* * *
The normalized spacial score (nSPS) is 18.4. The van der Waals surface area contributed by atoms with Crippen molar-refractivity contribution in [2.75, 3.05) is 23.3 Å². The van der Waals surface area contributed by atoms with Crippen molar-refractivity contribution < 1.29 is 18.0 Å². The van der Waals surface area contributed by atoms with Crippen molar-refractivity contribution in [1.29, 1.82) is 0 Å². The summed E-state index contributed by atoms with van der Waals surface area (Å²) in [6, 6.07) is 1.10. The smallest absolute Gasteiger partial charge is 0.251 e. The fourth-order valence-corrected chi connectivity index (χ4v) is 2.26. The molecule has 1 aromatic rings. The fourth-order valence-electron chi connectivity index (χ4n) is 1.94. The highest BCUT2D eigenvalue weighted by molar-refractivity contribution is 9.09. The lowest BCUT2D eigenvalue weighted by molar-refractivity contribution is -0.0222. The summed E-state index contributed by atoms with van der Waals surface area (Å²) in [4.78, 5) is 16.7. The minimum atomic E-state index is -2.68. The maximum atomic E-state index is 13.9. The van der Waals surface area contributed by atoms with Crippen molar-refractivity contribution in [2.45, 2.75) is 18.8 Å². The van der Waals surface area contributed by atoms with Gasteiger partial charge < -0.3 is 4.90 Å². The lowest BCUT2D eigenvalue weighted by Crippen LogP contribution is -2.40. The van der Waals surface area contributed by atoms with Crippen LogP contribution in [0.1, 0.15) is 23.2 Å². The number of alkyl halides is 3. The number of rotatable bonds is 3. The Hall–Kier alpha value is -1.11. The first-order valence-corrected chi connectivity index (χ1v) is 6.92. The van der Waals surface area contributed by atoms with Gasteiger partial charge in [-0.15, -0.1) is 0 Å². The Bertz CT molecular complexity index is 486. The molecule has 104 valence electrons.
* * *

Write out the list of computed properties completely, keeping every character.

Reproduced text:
The normalized spacial score (nSPS) is 18.4. The van der Waals surface area contributed by atoms with Crippen molar-refractivity contribution in [2.75, 3.05) is 23.3 Å². The van der Waals surface area contributed by atoms with Crippen molar-refractivity contribution < 1.29 is 18.0 Å². The van der Waals surface area contributed by atoms with Crippen molar-refractivity contribution in [1.29, 1.82) is 0 Å². The summed E-state index contributed by atoms with van der Waals surface area (Å²) in [6, 6.07) is 1.10. The smallest absolute Gasteiger partial charge is 0.251 e. The fourth-order valence-corrected chi connectivity index (χ4v) is 2.26. The molecule has 1 aromatic rings. The fourth-order valence-electron chi connectivity index (χ4n) is 1.94. The highest BCUT2D eigenvalue weighted by molar-refractivity contribution is 9.09. The lowest BCUT2D eigenvalue weighted by molar-refractivity contribution is -0.0222. The summed E-state index contributed by atoms with van der Waals surface area (Å²) in [4.78, 5) is 16.7. The minimum atomic E-state index is -2.68. The maximum atomic E-state index is 13.9. The van der Waals surface area contributed by atoms with Crippen molar-refractivity contribution in [2.45, 2.75) is 18.8 Å². The van der Waals surface area contributed by atoms with Gasteiger partial charge < -0.3 is 4.90 Å². The lowest BCUT2D eigenvalue weighted by Crippen LogP contribution is -2.40. The van der Waals surface area contributed by atoms with Crippen LogP contribution in [0.1, 0.15) is 23.2 Å². The number of alkyl halides is 3. The number of rotatable bonds is 3. The Hall–Kier alpha value is -1.11. The first-order valence-corrected chi connectivity index (χ1v) is 6.92. The van der Waals surface area contributed by atoms with Gasteiger partial charge in [-0.15, -0.1) is 0 Å². The Bertz CT molecular complexity index is 486. The molecule has 104 valence electrons.